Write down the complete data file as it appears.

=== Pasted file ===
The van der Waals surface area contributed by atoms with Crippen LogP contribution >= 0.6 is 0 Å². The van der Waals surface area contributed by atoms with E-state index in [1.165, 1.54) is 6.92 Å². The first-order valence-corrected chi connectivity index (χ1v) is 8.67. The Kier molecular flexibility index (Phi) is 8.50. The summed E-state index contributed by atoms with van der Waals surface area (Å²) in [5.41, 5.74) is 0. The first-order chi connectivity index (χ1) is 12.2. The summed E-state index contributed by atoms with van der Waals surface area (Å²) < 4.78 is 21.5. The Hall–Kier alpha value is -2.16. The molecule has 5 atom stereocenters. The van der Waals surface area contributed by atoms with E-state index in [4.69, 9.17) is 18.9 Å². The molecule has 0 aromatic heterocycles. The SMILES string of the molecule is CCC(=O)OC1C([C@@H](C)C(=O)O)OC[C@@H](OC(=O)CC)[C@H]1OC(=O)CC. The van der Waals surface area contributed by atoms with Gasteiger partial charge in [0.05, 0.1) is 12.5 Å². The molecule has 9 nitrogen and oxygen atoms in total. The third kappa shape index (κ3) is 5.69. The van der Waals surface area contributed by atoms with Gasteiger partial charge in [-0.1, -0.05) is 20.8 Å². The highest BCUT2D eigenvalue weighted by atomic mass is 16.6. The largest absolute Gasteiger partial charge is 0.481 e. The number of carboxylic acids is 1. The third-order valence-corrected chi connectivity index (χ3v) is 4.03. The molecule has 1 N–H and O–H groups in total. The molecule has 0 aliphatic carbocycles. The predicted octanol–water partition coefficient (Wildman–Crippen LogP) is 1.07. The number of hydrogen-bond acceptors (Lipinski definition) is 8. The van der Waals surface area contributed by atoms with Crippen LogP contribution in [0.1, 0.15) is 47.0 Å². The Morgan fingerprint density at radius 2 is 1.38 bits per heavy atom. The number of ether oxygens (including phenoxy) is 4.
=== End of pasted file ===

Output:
The van der Waals surface area contributed by atoms with Crippen LogP contribution >= 0.6 is 0 Å². The van der Waals surface area contributed by atoms with E-state index in [1.165, 1.54) is 6.92 Å². The first-order valence-corrected chi connectivity index (χ1v) is 8.67. The Kier molecular flexibility index (Phi) is 8.50. The summed E-state index contributed by atoms with van der Waals surface area (Å²) in [5.41, 5.74) is 0. The first-order chi connectivity index (χ1) is 12.2. The summed E-state index contributed by atoms with van der Waals surface area (Å²) < 4.78 is 21.5. The Hall–Kier alpha value is -2.16. The molecule has 5 atom stereocenters. The van der Waals surface area contributed by atoms with E-state index in [4.69, 9.17) is 18.9 Å². The molecule has 0 aromatic heterocycles. The SMILES string of the molecule is CCC(=O)OC1C([C@@H](C)C(=O)O)OC[C@@H](OC(=O)CC)[C@H]1OC(=O)CC. The van der Waals surface area contributed by atoms with Gasteiger partial charge in [0.05, 0.1) is 12.5 Å². The molecule has 9 nitrogen and oxygen atoms in total. The third kappa shape index (κ3) is 5.69. The van der Waals surface area contributed by atoms with Gasteiger partial charge in [-0.1, -0.05) is 20.8 Å². The highest BCUT2D eigenvalue weighted by atomic mass is 16.6. The largest absolute Gasteiger partial charge is 0.481 e. The number of carboxylic acids is 1. The third-order valence-corrected chi connectivity index (χ3v) is 4.03. The molecule has 1 N–H and O–H groups in total. The molecule has 0 aliphatic carbocycles. The predicted octanol–water partition coefficient (Wildman–Crippen LogP) is 1.07. The number of hydrogen-bond acceptors (Lipinski definition) is 8. The van der Waals surface area contributed by atoms with Crippen LogP contribution in [0.1, 0.15) is 47.0 Å². The Morgan fingerprint density at radius 2 is 1.38 bits per heavy atom. The number of ether oxygens (including phenoxy) is 4.